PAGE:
Strange eating behaviour in cats is a lot more common than I realised before I encountered it in mine. My cat is an affection eater. This means that he prefers to eat when he’s being stroked or petted.
Everyone likes to think their cat is particularly strange, perhaps the most strange and wonderful cat in the world. Maybe we’re all right – cats are definitely weirdos, and they’re assuredly unique personalities. Still, it’s comforting to find out that their quirks happen for reasons we can understand, and that we can help them.
After looking it up, I learned that this behaviour can come on in cats after they’ve been ill or been through some traumatic experience. I was surprised to learn that they aren’t like dogs, who often dislike attention when they’re eating; these cats need reassurance and affection to feel comfortable eating.
This fits the bill with Vader, as he became very ill last November after eating something or other out of a neighbour’s bin and becoming constipated. We noticed that he wasn’t eating his food, despite being interested in it, and he was sitting on his own with his legs tucked under him for most of the time.
We were convinced at first that it was his teeth, and tried to have a look with no success. After taking him to the vet, we found out that he was severely constipated!
He was kept in, anaesthetised and given an enema, and came home that night bedraggled, stinky and looking very confused. We hovered around him, hoping he’d start to eat (as it’s dangerous for cats to go for long without food, and he’d been avoiding meals for days prior to this).
The vet prescribed a painkiller and paraffin oil as a laxative.
We started to notice a pattern starting on the night that he came home – when we stroked him, he would get up and take a few bites of his food. Then he’d stop and sit down, but if we started stroking him again, he’d get straight back up and eat some more.
Helping your cat to eat
Once we worked out the connection, we just did what we had to in order to help him eat. Eventually he started to eat a little on his own, but ever since then he’s kept the same behaviour: if we’re in the kitchen, he always goes over to his bowl for a munch if we start to pet him.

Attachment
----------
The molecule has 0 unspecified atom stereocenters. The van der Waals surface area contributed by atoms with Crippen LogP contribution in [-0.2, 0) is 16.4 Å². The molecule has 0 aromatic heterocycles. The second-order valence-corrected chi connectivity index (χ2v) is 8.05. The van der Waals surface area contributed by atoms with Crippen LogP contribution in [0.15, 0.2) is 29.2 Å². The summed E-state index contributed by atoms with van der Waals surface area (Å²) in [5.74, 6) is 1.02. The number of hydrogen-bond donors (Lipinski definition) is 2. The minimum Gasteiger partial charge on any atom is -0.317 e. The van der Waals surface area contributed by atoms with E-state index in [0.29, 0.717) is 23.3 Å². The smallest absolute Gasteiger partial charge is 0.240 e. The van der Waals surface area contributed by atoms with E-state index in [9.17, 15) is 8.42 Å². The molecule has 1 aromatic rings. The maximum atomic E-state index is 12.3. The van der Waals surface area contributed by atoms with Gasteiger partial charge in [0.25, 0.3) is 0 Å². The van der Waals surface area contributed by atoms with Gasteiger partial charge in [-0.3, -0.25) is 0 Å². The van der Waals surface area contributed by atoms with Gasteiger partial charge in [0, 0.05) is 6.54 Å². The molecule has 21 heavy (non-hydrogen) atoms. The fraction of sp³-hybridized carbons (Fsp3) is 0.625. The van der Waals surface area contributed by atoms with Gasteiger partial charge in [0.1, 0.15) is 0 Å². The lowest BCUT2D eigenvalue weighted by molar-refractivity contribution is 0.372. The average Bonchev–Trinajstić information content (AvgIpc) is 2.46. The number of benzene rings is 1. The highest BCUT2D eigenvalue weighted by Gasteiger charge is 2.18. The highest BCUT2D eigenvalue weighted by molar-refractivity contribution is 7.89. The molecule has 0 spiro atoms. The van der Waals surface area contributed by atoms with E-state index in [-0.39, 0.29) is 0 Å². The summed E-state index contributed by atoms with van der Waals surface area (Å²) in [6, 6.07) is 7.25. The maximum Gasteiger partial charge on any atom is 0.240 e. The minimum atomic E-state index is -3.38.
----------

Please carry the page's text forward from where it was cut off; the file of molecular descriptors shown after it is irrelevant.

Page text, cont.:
I’m not sure if he’ll ever stop this, but he has improved since the first bout. But even when he’s eating normally we’ve decided to give him the extra attention he likes – he’s not doing it to be awkward or because he’s naughty, rather, he’s just acting on his instincts in the way that he knows best.
On the other hand, when he keeps on trying to pee in my potted palm, that’s pure evil. And strangely, he doesn’t seem to care about having a back rub when he’s stealing our food from the kitchen countertop… hmmm.
Helping your cat will take a bit of time. Give your cat a bit of attention at mealtimes until he or she is out of danger – cats can become very ill after a few days without food as they risk developing fatty liver disease.
Consider taking out pet insurance to cover the cost of your potential vet bills – ours was almost £200 for Vader’s procedure. Just remember to use a cashback website like TopCashback or Quidco to compare your policy!
Have you come across this in your cat? How long did it last? Let me know in the comments below.